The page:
The Bureau of Economic Geology The University of Texas at Austin Jackson School of Geosciences
Friday Seminar Series

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Bureau Seminar, October 5, 2012

Tomographic Fracture Imaging: A new microseismic technology

Alfred Alcazette, PhD
Global Geographic Services

This presentation will:

  • Describe a new, patented, surface-based microseismic method that directly images induced and natural fracture flow paths in the reservoir as complex surfaces, not dots-in-a-box. 
  • Present an extensive data set from a 15-well project that validates Tomographic Fracture Images (TFIs) with independent data including: conventional borehole microseismic data, radioactive frac tracers, chemical frac tracers, borehole images, open- and cased-hole production logs, pore-pressure measurements, geochemical fingerprinting, and geomechanical analysis.
  • Review applications of TFIs, which include Discrete Fracture Network frac and reservoir simulation, field development planning, well spacing analysis, and even exploration via quiet-time monitoring of ambient microseismic activity on 3D reflection grids.

The method is orders of magnitude more sensitive than traditional microseismic methods because it looks at cumulative signal from each voxel over time rather than attempting to discriminate individual microseismic events.  However, conventional hypocenters and microearthquake focal mechanisms are also extracted from the field data.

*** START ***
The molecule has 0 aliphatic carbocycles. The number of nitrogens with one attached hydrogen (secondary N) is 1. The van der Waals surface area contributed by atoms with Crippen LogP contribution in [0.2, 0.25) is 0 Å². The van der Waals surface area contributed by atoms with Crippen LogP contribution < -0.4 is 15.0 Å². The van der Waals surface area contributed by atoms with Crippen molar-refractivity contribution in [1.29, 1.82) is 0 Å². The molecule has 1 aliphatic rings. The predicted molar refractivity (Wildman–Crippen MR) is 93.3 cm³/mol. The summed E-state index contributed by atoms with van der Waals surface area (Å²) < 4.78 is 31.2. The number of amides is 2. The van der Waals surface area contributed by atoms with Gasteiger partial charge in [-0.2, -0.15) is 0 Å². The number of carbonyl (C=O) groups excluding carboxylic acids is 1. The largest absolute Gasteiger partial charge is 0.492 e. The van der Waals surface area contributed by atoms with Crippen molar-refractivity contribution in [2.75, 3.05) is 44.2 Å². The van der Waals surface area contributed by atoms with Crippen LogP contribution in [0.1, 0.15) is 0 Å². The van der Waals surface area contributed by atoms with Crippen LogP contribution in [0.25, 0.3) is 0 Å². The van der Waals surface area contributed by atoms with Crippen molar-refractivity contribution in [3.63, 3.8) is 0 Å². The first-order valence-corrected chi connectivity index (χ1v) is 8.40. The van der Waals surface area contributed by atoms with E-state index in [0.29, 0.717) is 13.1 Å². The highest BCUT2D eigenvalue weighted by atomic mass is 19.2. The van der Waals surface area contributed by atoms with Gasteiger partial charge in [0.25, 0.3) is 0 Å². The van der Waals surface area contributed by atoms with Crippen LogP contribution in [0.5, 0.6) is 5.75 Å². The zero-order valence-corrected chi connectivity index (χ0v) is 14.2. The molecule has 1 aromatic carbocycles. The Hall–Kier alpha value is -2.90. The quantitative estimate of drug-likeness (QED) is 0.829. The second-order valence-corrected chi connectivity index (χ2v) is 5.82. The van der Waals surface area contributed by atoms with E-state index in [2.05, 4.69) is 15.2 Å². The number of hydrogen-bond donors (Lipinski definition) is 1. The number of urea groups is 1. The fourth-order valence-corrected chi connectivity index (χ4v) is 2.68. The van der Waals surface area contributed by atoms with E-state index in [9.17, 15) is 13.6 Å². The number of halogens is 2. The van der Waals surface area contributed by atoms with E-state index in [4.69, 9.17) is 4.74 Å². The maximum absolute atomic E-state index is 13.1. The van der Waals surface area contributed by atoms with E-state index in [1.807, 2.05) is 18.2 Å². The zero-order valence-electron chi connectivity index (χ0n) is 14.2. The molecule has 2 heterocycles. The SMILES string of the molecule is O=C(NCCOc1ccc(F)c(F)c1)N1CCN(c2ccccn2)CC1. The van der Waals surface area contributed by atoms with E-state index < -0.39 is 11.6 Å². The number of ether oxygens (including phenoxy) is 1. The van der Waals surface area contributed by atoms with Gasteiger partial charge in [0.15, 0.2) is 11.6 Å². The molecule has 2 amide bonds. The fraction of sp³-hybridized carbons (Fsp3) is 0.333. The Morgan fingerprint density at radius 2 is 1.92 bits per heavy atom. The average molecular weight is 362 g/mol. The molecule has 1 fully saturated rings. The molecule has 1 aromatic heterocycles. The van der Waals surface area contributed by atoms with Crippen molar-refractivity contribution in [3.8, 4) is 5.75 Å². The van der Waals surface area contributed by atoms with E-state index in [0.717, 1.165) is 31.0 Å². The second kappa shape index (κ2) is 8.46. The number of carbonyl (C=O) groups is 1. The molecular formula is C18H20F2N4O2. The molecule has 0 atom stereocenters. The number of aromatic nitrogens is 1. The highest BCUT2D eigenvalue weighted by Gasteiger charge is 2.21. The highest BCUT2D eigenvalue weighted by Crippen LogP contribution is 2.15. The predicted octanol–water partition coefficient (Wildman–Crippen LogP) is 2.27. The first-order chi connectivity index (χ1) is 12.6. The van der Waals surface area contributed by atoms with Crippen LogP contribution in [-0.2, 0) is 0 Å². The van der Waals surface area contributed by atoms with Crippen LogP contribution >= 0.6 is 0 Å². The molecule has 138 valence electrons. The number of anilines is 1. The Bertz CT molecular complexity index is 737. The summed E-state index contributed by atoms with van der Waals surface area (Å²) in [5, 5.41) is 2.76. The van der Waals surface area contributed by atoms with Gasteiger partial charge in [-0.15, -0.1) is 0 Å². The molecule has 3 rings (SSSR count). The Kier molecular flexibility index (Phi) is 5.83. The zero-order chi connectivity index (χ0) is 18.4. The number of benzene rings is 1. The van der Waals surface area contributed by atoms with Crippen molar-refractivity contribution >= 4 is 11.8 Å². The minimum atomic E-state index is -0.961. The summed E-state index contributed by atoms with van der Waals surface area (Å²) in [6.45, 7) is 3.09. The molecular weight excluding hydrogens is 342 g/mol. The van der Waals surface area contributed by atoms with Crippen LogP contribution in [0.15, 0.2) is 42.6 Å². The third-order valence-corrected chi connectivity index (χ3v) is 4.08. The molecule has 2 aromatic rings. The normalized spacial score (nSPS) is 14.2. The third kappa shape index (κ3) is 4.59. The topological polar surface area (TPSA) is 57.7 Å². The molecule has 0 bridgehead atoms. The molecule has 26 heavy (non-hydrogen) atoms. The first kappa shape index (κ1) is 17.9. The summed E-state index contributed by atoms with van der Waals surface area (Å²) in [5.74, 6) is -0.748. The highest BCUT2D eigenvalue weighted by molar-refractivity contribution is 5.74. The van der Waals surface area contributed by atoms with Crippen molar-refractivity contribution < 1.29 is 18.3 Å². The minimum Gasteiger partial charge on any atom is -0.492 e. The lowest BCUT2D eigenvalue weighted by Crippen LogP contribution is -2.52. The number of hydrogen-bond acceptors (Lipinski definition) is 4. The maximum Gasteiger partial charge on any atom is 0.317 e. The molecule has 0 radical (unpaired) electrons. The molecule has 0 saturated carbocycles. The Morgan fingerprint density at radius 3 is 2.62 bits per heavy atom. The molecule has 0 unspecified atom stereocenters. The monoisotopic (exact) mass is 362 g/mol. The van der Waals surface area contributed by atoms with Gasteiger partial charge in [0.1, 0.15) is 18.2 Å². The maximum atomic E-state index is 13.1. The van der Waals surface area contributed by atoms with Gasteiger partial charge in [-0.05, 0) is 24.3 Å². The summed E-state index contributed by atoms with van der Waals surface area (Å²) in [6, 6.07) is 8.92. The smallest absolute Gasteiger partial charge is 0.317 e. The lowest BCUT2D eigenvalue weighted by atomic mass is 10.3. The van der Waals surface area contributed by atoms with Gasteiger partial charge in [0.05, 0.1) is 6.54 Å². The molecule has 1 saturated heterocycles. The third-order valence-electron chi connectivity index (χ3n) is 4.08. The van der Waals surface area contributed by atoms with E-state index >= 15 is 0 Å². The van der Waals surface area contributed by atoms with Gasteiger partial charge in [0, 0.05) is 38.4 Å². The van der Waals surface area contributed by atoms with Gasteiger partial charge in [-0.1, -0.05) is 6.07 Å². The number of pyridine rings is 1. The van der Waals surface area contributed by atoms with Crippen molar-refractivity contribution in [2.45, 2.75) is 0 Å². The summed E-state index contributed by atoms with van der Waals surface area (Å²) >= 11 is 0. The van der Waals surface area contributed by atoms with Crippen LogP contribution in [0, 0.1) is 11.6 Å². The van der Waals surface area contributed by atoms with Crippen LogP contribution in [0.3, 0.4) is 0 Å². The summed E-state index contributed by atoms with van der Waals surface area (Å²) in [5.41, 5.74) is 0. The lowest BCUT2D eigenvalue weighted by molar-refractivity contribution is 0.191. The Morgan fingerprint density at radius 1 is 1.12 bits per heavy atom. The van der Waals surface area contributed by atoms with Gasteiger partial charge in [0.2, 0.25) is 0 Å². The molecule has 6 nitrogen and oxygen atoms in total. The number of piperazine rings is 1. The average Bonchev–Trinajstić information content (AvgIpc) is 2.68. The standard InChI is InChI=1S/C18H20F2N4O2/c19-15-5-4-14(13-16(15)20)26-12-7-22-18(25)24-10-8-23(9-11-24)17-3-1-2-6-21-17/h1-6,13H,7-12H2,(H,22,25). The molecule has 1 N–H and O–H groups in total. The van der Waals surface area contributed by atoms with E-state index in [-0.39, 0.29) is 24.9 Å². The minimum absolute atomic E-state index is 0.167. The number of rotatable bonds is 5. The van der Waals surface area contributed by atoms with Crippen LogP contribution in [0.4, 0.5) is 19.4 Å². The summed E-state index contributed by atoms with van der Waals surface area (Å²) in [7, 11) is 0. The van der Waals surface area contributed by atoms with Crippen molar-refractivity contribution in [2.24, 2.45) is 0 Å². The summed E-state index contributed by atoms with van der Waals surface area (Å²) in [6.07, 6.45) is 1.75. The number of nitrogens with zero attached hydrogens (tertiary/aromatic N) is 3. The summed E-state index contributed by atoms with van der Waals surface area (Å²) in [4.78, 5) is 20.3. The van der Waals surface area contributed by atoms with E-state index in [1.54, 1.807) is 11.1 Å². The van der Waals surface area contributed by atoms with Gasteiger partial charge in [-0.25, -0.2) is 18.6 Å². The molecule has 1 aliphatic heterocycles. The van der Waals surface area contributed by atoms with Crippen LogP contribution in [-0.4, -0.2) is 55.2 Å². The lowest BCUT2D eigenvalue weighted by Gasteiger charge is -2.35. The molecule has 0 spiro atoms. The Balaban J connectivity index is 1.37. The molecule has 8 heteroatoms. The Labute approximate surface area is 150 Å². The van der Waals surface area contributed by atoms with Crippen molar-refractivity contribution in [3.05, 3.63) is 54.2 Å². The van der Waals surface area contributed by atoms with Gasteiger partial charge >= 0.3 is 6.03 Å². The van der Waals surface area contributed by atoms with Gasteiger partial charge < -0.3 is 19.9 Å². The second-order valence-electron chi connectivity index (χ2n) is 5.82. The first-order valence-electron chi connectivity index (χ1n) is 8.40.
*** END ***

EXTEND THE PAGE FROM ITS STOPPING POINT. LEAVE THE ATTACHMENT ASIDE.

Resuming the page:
Tomographic Fracture Image of a stage
Eagle Ford example. Oblique view of a wellbore with microearthquake hypocenters (blue dots) and one-voxel-thick depth-slice of the Tomographic Fracture Image™ of a stage. The depth of the slice is at the level of the wellbore. Gray areas with white outline show the footprint of the entire three-dimensional TFI in map view. The TFI is colored by signal intensity. Blue dots on the wellbore show the perf locations. The well was drilled parallel to the minimum principal stress. Note that the frac propagated symmetrically outward from the wellbore until it intersected a subseismic natural fracture that captured the frac and drained it into a seismically-mappable fault.


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